SEC Chair Jay Clayton recently discussed the SEC’s actions over the preceding year, including its “organic and transparent” approach to agenda setting; progress with respect to the SEC’s Fall 2018 Regulatory Flexibility (Reg Flex) Agenda and a preview of the recently released Fall 2019 Reg Flex Agenda; and the agency’s use of modernization as an effective policy-making lens. This two-part series provides the highlights from Clayton’s speech. This article explores Clayton’s discussion of the SEC’s rulemaking agenda and summarizes the items on the Fall 2019 Reg Flex short-term and long-term agendas of particular interest to private fund managers. The second article will outline the SEC’s engagement agenda with a particular focus on market monitoring; discuss how the SEC’s mission, market realities, statutory constructs and other factors inform its efforts; and examine the relationship between the SEC’s scope of authority, actions and independence. For coverage of other speeches by Clayton, see “SEC Chair Defends Regulation Best Interest and Investment Adviser Fiduciary Duty” (Sep. 19, 2019); and “Observations on Culture at Fund Managers and the SEC” (Jun. 28, 2018).

FINRA Exam Findings Report Covers Four Aspects of Its Supervisory Activities

In each of the past two years, FINRA has issued a report highlighting the shortcomings it identified in its examinations of broker-dealers and recommending effective practices to ensure compliance with applicable regulations. FINRA recently released its third annual examination findings report, which covers four broad categories of its supervisory activities: sales practices and supervision; firm operations, including cybersecurity, business continuity plans and best execution; market integrity; and financial management. This article summarizes FINRA’s key findings. For coverage of FINRA’s 2018 exam findings report, see “FINRA Report Highlights Common Broker-Dealer Compliance Shortcomings” (Jan. 24, 2019).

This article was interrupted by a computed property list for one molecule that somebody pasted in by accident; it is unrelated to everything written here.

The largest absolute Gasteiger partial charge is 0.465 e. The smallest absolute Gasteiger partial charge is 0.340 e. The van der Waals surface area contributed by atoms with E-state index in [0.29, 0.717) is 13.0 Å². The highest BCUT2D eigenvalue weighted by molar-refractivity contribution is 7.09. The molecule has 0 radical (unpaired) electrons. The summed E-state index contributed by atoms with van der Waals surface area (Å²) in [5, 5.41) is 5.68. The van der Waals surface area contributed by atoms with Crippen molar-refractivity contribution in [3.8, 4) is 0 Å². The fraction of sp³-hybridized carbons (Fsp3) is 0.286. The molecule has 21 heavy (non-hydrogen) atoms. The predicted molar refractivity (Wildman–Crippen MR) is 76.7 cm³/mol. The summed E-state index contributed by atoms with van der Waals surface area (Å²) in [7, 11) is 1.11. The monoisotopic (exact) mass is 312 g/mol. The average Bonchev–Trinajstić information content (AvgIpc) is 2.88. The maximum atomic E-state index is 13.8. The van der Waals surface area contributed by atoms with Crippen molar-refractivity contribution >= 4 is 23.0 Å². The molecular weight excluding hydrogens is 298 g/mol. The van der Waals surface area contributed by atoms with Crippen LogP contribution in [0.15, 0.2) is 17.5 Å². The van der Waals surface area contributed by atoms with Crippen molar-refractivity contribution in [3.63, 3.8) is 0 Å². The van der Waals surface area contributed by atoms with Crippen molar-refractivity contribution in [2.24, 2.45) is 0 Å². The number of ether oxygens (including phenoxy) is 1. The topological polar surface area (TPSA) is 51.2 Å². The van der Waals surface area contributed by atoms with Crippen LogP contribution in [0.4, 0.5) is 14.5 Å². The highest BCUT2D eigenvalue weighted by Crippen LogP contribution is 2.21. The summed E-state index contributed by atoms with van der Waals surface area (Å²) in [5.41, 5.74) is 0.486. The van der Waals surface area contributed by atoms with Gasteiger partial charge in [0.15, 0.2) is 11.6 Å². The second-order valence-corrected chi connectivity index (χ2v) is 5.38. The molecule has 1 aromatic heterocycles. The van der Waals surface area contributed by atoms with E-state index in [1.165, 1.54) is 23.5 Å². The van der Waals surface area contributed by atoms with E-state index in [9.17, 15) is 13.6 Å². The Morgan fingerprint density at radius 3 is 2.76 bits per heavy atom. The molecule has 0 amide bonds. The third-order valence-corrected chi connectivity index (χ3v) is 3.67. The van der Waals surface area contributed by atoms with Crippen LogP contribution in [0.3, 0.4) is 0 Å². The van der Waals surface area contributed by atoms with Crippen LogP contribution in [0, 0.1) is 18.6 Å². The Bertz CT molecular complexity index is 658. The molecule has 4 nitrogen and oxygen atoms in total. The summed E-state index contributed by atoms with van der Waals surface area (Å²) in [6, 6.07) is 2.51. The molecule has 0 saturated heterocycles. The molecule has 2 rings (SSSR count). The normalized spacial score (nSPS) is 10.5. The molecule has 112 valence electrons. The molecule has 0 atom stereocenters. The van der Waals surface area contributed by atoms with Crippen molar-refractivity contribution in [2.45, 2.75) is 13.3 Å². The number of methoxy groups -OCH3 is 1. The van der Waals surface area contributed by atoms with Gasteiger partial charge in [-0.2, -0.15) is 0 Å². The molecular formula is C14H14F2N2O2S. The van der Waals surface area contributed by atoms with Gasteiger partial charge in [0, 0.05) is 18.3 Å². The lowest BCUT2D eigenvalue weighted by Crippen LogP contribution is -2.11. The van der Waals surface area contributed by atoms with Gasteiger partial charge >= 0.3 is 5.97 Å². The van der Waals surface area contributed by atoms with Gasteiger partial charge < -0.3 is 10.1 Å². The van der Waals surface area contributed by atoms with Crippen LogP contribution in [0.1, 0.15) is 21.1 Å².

Fund Managers May Be Liable for Incorrect Fee Calculations, Regardless of Intent

Private fund managers’ handling of fees and expenses, as well as valuation practices, have been a top priority in SEC exams over recent years. Inadvertently using an incorrect formula to calculate management fees, or inputting inaccurate variables into that formula, can result in overpayments to the general partner and violations of the Investment Advisers Act of 1940 (Advisers Act), regardless of a manager’s knowledge or intent. See “ACA 2019 Hedge Fund Survey Examines SEC Exam Experience, Codes of Ethics, Electronic Communications and Expense Allocations (Part One of Two)” (Aug. 8, 2019). The SEC recently initiated enforcement proceedings against a manager for miscalculating the management fee it charged its private equity fund, emphasizing that scienter was not a necessary element of the relevant provisions of the Advisers Act. This article analyzes the SEC cease-and-desist order and provides relevant takeaways for hedge fund managers, who have also been targeted by the SEC for improper fee calculations. For coverage of similar SEC actions, see “Recent SEC Settlement Reminds Fund Managers to Strictly Adhere to Disclosed Fee and Expense Calculation Methodologies and Fully Disclose Conflicts of Interest” (Nov. 16, 2017); and “Adhering to Disclosed Fee and Valuation Methodologies Is Crucial for Hedge Fund Managers to Avert Enforcement Action” (Jan. 28, 2016).